Dry Riesling: Whet the appetite for spicy food

Chicago boasts quite an array of restaurants whose fare has a notable kick. The pronounced heat associated with Thai, Chinese and Mexican food can produce one’s natural pain killers – and (happily) a mild euphoria.
This tableside bliss can be tempered, however, by an unwieldy pairing between these cuisines and most wines. Many diners punt, and order a watery beer or (horrors) a soft drink to wash down the fiery food.
But there are wines that actually enhance the spicy culinary experience.  Dry Riesling, especially one that’s from Washington State, can perhaps foil such resignation to carbonation. Vintners in France’s Alsace region perfected this crisper version of Riesling, which is usually associated with Germanic vineyards.  Unlike the latter’s cloying sweetness, dry Riesling finishes clean after its initial floral burst.
Taken one step further, dry Riesling from Washington eliminates the hand-wringing over the prices of its French counterparts.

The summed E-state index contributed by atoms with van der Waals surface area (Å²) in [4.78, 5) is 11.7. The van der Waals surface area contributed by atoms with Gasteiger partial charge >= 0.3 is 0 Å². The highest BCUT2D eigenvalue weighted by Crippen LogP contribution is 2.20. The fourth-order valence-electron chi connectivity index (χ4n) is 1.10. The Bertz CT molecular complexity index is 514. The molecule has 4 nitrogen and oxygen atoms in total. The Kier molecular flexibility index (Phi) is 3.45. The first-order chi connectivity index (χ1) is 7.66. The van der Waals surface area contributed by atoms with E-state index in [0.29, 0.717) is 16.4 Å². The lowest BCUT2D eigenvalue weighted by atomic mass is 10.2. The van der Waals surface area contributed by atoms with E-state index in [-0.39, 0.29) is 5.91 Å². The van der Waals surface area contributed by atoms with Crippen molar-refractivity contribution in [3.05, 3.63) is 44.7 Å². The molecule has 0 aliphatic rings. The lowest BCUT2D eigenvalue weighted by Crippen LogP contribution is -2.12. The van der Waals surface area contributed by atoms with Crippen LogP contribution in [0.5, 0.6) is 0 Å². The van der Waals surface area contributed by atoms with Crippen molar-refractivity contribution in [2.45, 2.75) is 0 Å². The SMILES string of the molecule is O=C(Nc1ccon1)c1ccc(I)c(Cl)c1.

An example of a reasonably priced dry Riesling comes from Washington’s Chateau Ste. Michelle. Its 2009 Columbia Valley Dry Riesling has a light aroma of honeysuckle, with the flavor of ripe peach. Any initial sweetness is fleeting. The entire bottle might also go quickly once opened; it goes for $9-12 at most retailers— a great B.Y.O.B. option at the local noodle shop or burrito palace!For more detailed reviews of locally available value wines, check out my column on Examiner. Cheers!


About Thomas Caestecker

I have had the privilege to witness the wine industry through both the corporate and media lenses for several years. My conclusion: The value sector has the potential for real growth in the industry. Luxury wines are battered by the economy; inexpensive bulk wine is simply cheap. This blog's mission is to reveal competitively priced, under-the-radar wines.
This entry was posted in Dry Riesling, Obscure white wines, Washington State wines. Bookmark the permalink.

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